Carolyn Vachani, RN, MSN, AOCN
The Abramson Cancer Center of the University of Pennsylvania
Last Modified: June 23, 2008
Depression and insomnia are two common issues in people with cancer. Studies have found that approximately 30% of people with cancer report insomnia and they are 2.5 times as likely to have insomnia compared with the general population. This study was carried out in order to determine the effectiveness of paroxetine in treatment of both depression and insomnia in patients undergoing treatment for cancer.
Patients were enrolled prior to beginning cancer treatment, and patient depression, insomnia, and fatigue levels were assessed at the time of each of the first four chemotherapy sessions. Following the second cycle of chemotherapy, 547 patients who reported cancer-related fatigue were randomized to receive paroxetine, 20 mg orally daily, versus placebo.
Patients randomized to paroxetine experienced significantly decreased rates of depression (p < 0.05) when compared to the control arm. A trend towards improvement in insomnia was noted in patients randomized to paroxetine, but this was not statistically significant. No impact on fatigue was seen in patients randomized to paroxetine versus those taking placebo. The researchers concluded that although the paroxetine improved depression, it did not improve insomnia or fatigue. This study is a well-designed trial that raises awareness of the need to consider insomnia as a separate entity from, and not an entity caused by, depression in cancer patients.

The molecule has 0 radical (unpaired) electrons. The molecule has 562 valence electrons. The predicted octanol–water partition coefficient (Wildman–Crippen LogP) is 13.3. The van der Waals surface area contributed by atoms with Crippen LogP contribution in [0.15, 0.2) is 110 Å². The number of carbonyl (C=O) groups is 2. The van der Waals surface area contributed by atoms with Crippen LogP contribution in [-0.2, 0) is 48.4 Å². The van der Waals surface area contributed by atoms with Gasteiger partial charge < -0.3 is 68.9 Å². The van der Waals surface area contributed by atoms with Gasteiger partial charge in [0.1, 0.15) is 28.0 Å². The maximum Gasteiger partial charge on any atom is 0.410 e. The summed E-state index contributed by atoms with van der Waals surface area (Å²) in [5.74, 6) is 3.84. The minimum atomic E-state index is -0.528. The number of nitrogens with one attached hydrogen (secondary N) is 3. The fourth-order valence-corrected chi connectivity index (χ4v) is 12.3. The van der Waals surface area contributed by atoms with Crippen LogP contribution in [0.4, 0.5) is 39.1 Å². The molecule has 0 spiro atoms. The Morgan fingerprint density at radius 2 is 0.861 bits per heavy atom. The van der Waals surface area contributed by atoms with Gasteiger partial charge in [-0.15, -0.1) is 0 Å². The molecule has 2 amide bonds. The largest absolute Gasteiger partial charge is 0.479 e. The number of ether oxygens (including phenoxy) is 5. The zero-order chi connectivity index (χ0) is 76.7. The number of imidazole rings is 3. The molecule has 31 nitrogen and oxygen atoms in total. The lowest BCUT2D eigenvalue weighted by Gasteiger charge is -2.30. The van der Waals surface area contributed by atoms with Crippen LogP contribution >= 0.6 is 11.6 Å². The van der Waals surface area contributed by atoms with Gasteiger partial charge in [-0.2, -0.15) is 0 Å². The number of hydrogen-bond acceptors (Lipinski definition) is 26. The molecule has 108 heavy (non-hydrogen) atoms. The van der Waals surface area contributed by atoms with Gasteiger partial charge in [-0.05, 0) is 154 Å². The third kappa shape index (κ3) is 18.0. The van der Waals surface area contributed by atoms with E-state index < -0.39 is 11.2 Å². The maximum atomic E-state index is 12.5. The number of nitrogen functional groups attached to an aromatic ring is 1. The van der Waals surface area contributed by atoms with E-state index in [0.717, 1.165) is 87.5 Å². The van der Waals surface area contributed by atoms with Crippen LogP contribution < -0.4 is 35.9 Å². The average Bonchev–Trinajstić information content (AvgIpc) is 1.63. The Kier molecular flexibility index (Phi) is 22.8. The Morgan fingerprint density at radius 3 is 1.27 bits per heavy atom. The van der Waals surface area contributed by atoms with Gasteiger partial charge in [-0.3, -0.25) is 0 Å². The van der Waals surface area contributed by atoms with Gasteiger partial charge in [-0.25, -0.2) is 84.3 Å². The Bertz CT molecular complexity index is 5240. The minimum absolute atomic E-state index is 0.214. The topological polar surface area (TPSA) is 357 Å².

Jul 30, 2014 - In cancer patients undergoing chemotherapy, insomnia is about three times as prevalent as it is among the general population, according to a study published online Nov. 23 in the Journal of Clinical Oncology.
Jul 30, 2014
Jul 30, 2014
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